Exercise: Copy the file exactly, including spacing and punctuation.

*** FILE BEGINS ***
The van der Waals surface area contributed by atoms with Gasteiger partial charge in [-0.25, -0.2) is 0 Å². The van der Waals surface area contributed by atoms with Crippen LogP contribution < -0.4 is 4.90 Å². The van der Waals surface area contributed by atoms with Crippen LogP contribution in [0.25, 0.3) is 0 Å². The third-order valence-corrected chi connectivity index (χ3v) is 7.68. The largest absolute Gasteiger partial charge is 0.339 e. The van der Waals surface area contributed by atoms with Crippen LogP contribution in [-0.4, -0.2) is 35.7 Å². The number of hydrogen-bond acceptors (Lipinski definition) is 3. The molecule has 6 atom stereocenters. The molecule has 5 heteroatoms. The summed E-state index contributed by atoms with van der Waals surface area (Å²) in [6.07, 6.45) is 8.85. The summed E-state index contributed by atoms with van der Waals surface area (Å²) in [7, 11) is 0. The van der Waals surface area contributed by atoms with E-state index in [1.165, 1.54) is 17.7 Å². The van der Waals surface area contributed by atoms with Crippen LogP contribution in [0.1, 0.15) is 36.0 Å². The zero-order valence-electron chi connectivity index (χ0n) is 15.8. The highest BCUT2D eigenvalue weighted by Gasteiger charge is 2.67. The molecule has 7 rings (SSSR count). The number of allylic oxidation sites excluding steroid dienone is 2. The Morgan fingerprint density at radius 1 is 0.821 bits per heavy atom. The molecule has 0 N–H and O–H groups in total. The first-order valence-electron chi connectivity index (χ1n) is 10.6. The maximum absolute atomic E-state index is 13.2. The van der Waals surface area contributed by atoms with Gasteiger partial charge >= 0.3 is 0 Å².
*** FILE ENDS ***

The van der Waals surface area contributed by atoms with Gasteiger partial charge in [-0.25, -0.2) is 0 Å². The van der Waals surface area contributed by atoms with Crippen LogP contribution < -0.4 is 4.90 Å². The van der Waals surface area contributed by atoms with Crippen LogP contribution in [0.25, 0.3) is 0 Å². The third-order valence-corrected chi connectivity index (χ3v) is 7.68. The largest absolute Gasteiger partial charge is 0.339 e. The van der Waals surface area contributed by atoms with Crippen LogP contribution in [-0.4, -0.2) is 35.7 Å². The number of hydrogen-bond acceptors (Lipinski definition) is 3. The molecule has 6 atom stereocenters. The molecule has 5 heteroatoms. The summed E-state index contributed by atoms with van der Waals surface area (Å²) in [6.07, 6.45) is 8.85. The summed E-state index contributed by atoms with van der Waals surface area (Å²) in [7, 11) is 0. The van der Waals surface area contributed by atoms with E-state index in [1.165, 1.54) is 17.7 Å². The van der Waals surface area contributed by atoms with Crippen LogP contribution in [0.1, 0.15) is 36.0 Å². The zero-order valence-electron chi connectivity index (χ0n) is 15.8. The highest BCUT2D eigenvalue weighted by Gasteiger charge is 2.67. The molecule has 7 rings (SSSR count). The number of allylic oxidation sites excluding steroid dienone is 2. The Morgan fingerprint density at radius 1 is 0.821 bits per heavy atom. The molecule has 0 N–H and O–H groups in total. The first-order valence-electron chi connectivity index (χ1n) is 10.6. The maximum absolute atomic E-state index is 13.2. The van der Waals surface area contributed by atoms with Gasteiger partial charge >= 0.3 is 0 Å².